Using The Past Perfect Tense in English

How to use The Past Perfect Tense in English

How to use The Past Perfect Tense in English



Past Perfect Tense is used to indicate that one of the two events that occurred in the past is already finished. It is also used to say that an action in the past occurred before a certain time. Past Perfect Tense is used to describe the process before a particular action or time in the past. Past Perfect Tense is used to describe what happened before two consecutive events in the past. This is followed by Simple Past Tense. In fact, Past Perfect Tense may not be used in many cases.

However, this time is used to prevent the sentence from being meaningful. If before or after is used in the sentence, past perfect tense may not be used because it is already clear which action occurred before. Using simple past instead of past perfect in these sentences does not make any difference.

Past Perfect Tense is used to describe the actions that we plan to do or hope for but cannot do. There’s something to be aware of.  In order to use past perfect in a sentence or context, there must be a subsequent event that we can compare to. So we don’t just say a sentence containing past perfect. More importantly, past perfect is not a very often used time in daily life. Most of the time, you can use past simple instead of using past perfect.


Positive Sentence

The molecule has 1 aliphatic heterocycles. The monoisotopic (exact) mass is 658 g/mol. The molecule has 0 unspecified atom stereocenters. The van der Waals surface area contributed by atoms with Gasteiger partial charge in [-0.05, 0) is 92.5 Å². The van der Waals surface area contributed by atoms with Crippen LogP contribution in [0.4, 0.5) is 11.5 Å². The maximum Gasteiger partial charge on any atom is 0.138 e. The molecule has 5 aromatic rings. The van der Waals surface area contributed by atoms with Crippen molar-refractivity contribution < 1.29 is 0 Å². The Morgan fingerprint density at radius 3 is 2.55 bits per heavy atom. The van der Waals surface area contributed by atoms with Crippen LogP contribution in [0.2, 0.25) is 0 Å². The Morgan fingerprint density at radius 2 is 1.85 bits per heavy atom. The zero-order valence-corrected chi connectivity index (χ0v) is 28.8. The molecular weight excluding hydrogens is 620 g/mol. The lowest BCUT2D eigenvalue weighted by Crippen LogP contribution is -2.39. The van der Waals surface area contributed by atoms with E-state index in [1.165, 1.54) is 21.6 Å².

Subject + had + V3 or V+ed

  • I had cleaned my office before they came.

Note: The first part is written in past perfect and the second part is written in past simple.

Negative Sentence

Subject + had + not + V3 or V+ed

  • I had not cleaned my office before they came.
Question Sentence

Had + Subject + V3 or V+ed

  • Had you cleaned your office before they came?




Past Perfect Tense Formula Example Sentences

  • I went there after I had completed the task.
  • She had come late to the school.
  • My father and mother had been married for two years when I was born.
  • Until he went to England, he had never spoken English.
  • If you had studied hard last year, he would have passed all his exams.
  • had not (hadn’t) completed the task.
  • She  had not (hadn’t) come late to the school.
  • They  had not (hadn’t) been married when I was born.
  • Until he went to England, he had not (hadn’t) spoken English.
  • Had you completed the task?
  • Had she come late to the school?
  • Had they been married when I was born?
  • Had he spoken English until he went to England?
  • Had she done her homework?

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